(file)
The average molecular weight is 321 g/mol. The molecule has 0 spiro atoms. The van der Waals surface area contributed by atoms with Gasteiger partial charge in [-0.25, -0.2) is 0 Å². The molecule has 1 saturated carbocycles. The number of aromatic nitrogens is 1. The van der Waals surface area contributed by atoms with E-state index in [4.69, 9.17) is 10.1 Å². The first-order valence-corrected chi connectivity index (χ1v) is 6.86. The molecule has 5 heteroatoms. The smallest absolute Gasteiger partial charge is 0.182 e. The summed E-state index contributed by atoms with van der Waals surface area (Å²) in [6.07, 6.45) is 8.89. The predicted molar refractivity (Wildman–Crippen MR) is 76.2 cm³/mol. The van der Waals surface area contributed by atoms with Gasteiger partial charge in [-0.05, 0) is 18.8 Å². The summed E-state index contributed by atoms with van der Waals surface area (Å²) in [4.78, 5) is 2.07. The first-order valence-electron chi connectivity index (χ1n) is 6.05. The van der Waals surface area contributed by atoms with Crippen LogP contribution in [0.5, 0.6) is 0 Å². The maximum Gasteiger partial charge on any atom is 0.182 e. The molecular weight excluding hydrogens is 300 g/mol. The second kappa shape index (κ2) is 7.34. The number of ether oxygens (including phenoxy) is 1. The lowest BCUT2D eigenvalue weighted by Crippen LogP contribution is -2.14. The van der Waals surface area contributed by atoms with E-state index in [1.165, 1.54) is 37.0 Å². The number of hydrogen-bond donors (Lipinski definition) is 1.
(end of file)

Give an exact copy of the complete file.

The average molecular weight is 321 g/mol. The molecule has 0 spiro atoms. The van der Waals surface area contributed by atoms with Gasteiger partial charge in [-0.25, -0.2) is 0 Å². The molecule has 1 saturated carbocycles. The number of aromatic nitrogens is 1. The van der Waals surface area contributed by atoms with E-state index in [4.69, 9.17) is 10.1 Å². The first-order valence-corrected chi connectivity index (χ1v) is 6.86. The molecule has 5 heteroatoms. The smallest absolute Gasteiger partial charge is 0.182 e. The summed E-state index contributed by atoms with van der Waals surface area (Å²) in [6.07, 6.45) is 8.89. The predicted molar refractivity (Wildman–Crippen MR) is 76.2 cm³/mol. The van der Waals surface area contributed by atoms with Gasteiger partial charge in [-0.05, 0) is 18.8 Å². The summed E-state index contributed by atoms with van der Waals surface area (Å²) in [4.78, 5) is 2.07. The first-order valence-electron chi connectivity index (χ1n) is 6.05. The van der Waals surface area contributed by atoms with Crippen LogP contribution in [0.5, 0.6) is 0 Å². The maximum Gasteiger partial charge on any atom is 0.182 e. The molecular weight excluding hydrogens is 300 g/mol. The second kappa shape index (κ2) is 7.34. The number of ether oxygens (including phenoxy) is 1. The lowest BCUT2D eigenvalue weighted by Crippen LogP contribution is -2.14. The van der Waals surface area contributed by atoms with E-state index in [1.165, 1.54) is 37.0 Å². The number of hydrogen-bond donors (Lipinski definition) is 1.